O’Connor must deliver for the Rebels
Wallabies wing James O'Connor is tackled during the IRB Rugby World Cup Semi-Final between Australia and New Zealand at Eden Park, Auckland, Sunday, Oct. 16, 2011. The All Blacks defeated the Wallabies 20-6. (AAP Image/AFP, William West)
In 2010, NBA superstar and global basketball phenomenon, Lebron James, told fans that he was walking away from the Cleveland Cavaliers. The reason: to win championships.
An Ohio local, Cleveland had hung their hopes on James delivering a championship. However, the lure of championship glory proved too strong for James (along with a considerable amount of cash).
Only roughly twelve months later, Australian rugby had a similar situation. Young Wallaby whiz kid, James O’Connor, confirmed his impending departure from the Western Force, saying, “I want what’s best for myself and building my rugby brand.”
While there was less spectacle than LeBron’s announcement, O’Connor’s comments had the same audacity and confident arrogance. O’Connor was “taking his talents” to Super Rugby’s rookies, the Melbourne Rebels.
The Force were obviously and rightly devastated, having carefully crafted O’Connor from schoolboy protégé into the bright young thing of Australian professional rugby.
He was the super-talented utility that the club’s fortune could be, and was being built around, and who every young rugby kiddie in Perth wanted to be like. It undoubtedly helped that O’Connor still looked like a classmate.
The Rebels, on the other hand, were cock-a-hoop. With a smooth sales pitch and the corporates of the Victorian capital pooling together a suitable shedload of cash, not to mention securing good mate Kurtley Beale, they had their man.
And now it’s time for O’Connor to deliver.
But it’s actually a funny situation that O’Connor and the Rebels – and Beale, for that matter – find themselves in.
The Rebels are still only in the their second year of existence, and after a inaugural season produced the wooden spoon and the worst defence in recent memory, no-one really expects much of them again in 2012.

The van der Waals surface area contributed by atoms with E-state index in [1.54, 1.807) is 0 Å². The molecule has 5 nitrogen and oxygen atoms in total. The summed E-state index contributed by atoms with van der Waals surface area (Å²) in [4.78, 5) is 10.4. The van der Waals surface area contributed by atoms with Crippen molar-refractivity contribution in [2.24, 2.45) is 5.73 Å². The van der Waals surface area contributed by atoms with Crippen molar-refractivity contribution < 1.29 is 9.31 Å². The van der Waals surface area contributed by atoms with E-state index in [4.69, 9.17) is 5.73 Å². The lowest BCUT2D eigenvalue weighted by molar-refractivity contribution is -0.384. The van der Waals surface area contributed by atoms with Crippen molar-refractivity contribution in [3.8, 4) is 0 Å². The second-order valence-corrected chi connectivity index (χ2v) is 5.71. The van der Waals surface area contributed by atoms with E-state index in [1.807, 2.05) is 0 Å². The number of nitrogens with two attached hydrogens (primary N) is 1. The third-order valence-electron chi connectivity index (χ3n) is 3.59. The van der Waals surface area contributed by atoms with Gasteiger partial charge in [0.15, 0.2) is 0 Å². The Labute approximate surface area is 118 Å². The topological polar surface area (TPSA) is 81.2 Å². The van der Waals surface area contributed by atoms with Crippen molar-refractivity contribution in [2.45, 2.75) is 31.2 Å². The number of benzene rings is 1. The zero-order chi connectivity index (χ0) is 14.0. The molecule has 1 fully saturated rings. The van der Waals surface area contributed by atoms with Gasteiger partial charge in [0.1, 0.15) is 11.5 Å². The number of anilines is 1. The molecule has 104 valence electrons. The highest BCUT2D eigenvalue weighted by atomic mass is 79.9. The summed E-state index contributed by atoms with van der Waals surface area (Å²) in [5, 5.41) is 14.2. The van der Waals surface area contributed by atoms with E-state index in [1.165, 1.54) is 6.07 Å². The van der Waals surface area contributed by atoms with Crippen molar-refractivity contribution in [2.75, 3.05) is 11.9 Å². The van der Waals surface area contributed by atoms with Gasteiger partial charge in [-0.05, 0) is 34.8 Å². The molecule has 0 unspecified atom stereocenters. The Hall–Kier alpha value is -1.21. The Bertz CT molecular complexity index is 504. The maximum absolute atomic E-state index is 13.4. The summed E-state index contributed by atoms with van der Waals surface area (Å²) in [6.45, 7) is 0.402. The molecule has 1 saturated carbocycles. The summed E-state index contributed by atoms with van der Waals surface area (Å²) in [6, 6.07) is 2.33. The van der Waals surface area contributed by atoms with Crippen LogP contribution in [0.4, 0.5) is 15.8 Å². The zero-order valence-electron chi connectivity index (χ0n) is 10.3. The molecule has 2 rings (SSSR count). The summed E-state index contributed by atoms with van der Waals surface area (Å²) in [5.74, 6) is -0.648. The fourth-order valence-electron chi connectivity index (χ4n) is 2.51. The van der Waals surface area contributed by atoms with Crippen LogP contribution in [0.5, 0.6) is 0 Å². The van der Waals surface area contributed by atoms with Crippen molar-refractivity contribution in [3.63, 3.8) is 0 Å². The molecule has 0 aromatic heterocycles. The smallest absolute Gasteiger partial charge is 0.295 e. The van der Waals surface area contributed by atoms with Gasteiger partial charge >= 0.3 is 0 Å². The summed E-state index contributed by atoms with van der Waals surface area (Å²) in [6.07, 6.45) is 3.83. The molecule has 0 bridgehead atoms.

Early season predictions have them finishing anywhere from an optimistic eighth overall, to a harsh-but- maybe-fair consecutive spoon.
Even the Rebel Army, the noisiest bunch of supporters in Australia (and who seem to have spent the off-season quoting me in various mediums), have been strangely silent on their expectations.
But surely 2012 isn’t going to be another year of “winning doesn’t really matter to us”? Surely the time to move on from the “only just starting” attitude is now?
If the Rebels are going to become a serious prospect in future Super Rugby seasons, then they can’t just be content to exist, as it seems the Lions and to a degree, the Cheetahs have done over the competition’s history.
Simply put, the Rebels need to start playing smarter, defending tougher and more importantly, remove the inconsistency that plagued them last year. A win or gallant loss would invariably lead to a thumping loss the following week, and that’s not exactly what you’d want to build a club around.
For O’Connor, that means trying to do less for himself on the field, and placing more trust in his outside men. The Rebels want him to play inside centre to a) take the attacking pressure off Danny Cipriani and b) to provide more attacking options and unpredictability into the midfield.
It shouldn’t be hard to be that attacking linkman. For all of Cipriani’s defensive frailties, his vision and passing game is among the very best in the Australian conference.
Cipriani will easily be able to get the ball to O’Connor where it needs to be. From there, it’s up to O’Connor to capitalise on the opportunities created for him.
With the likes of evergreen Rebels skipper, Stirling Mortlock, Beale and the likes of Mitch Inman, Lloyd Johansson, Lachie Mitchell, and Cooper Vuna out wide, there’s plenty of attack. Richard Kingi and Mark Gerrard also provide strike-power.
The Rebels threw bucketloads of cash at O’Connor to make him the main man. It’s time for him to live up to our expectations and his abundant talent.
Super Rugby aside, 2012 also needs to be the season in which O’Connor lays out his Wallaby aspirations too. If he does indeed want to see more midfield action in a gold jersey, then it all starts with a standout season in the navy blue.
So there might not be a lot of pressure or expectation on you, James, but if you are serious about building your rugby brand, you’ll shine in Melbourne. Everyone is watching.
Brett McKay is a former non-tackling scrumhalf and not-quite-first-grade middle order stalwart. A rugby and cricket expert for The Roar since July 2009, Brett has written for Inside Rugby and Cricket Australia, and is also PLAY Canberra's rugby correspondent. He tweets from @BMcSport